Once upon a time, there was a tightwad who was so cheap he would eat the carcasses of @sses left out for the dogs in the street. One day, high Hashut or some Daemon disapproved of these meals of rotten flesh, and struck the tightwad with a sickness that threatened to end his life. His clan paid a Temple Acolyte to oversee the sick man.

      "Your life might yet be spared if you would get elixirs and sacrifice to appease the wrathful deity," said the Temple Acolyte.

      "And pay for medicine, prayers and offerings?" gasped the tightwad.

      "But you're dying," replied the Temple Acolyte.

      "I will let my body heal itself," said the tightwad.

      "Then we should consult your clan for funeral rites that reflects your status. Would you like a catacomb burial or cremation before the idols? That would be seven or three gold bulls," snarked the Temple Acolyte.

      "You swindlers are always out for my money! Cut that to a silver hoof and chuck me in the River Ruin!" yelled the tightwad.

      And they did, without waiting for the sickness to kill the tightwad. For such is the fate of those so mean as to offend the Temple, the Bull God and Daemons alike.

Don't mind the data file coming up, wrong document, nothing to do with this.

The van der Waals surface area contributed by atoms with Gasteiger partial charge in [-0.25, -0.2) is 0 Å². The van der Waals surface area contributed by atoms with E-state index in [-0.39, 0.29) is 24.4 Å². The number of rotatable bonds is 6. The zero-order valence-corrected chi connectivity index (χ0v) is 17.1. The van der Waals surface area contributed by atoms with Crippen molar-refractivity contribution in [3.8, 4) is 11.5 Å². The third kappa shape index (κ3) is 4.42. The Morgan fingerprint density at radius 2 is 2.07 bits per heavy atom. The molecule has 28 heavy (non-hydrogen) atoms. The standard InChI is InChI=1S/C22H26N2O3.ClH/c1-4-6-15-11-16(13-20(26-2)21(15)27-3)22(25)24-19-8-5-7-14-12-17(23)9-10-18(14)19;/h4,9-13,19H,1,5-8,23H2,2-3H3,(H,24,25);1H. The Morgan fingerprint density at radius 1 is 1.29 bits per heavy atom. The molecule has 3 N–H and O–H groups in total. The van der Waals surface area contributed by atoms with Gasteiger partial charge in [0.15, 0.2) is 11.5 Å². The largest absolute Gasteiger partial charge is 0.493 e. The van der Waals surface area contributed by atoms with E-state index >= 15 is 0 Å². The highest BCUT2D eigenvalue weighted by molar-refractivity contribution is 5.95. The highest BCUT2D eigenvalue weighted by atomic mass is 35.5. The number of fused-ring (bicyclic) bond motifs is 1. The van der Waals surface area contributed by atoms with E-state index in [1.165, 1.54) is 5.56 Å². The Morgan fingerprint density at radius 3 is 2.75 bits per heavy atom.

- The Tightwad and the Temple Acolyte, by Daemonsmith Uhr-Kulmbizharr the Blind, the renowned Chaos Dwarf author of fable stories during the foundation of Zharr-Naggrund*

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      * This illustrates the underlying friction between Dawi Zharr sacrificial religion, which basically is about burning wealth to ashes, and the extreme avarice of Chaos Dwarfs. However, it is rare for a worshipper of Hashut to forsake his sacrificial obligations, for to do so is to invite holy and unholy wrath alike.

      The post was edited 1 time, last by Karak Norn Clansman ().


    • Once upon a time, there was a careless sculptor working on a collection of statues for a triumphal monument. He worked at high speed, just as his Sorcerer-Prophet client demanded, but unbeknownst to the sculptor, his master had cursed the stone of the statues to punish any faulty work. One day, the sculptor had finished with a statue and inspected it.

      "I call it a decent piece of work for an honest craftsman," the sculptor declared to himself.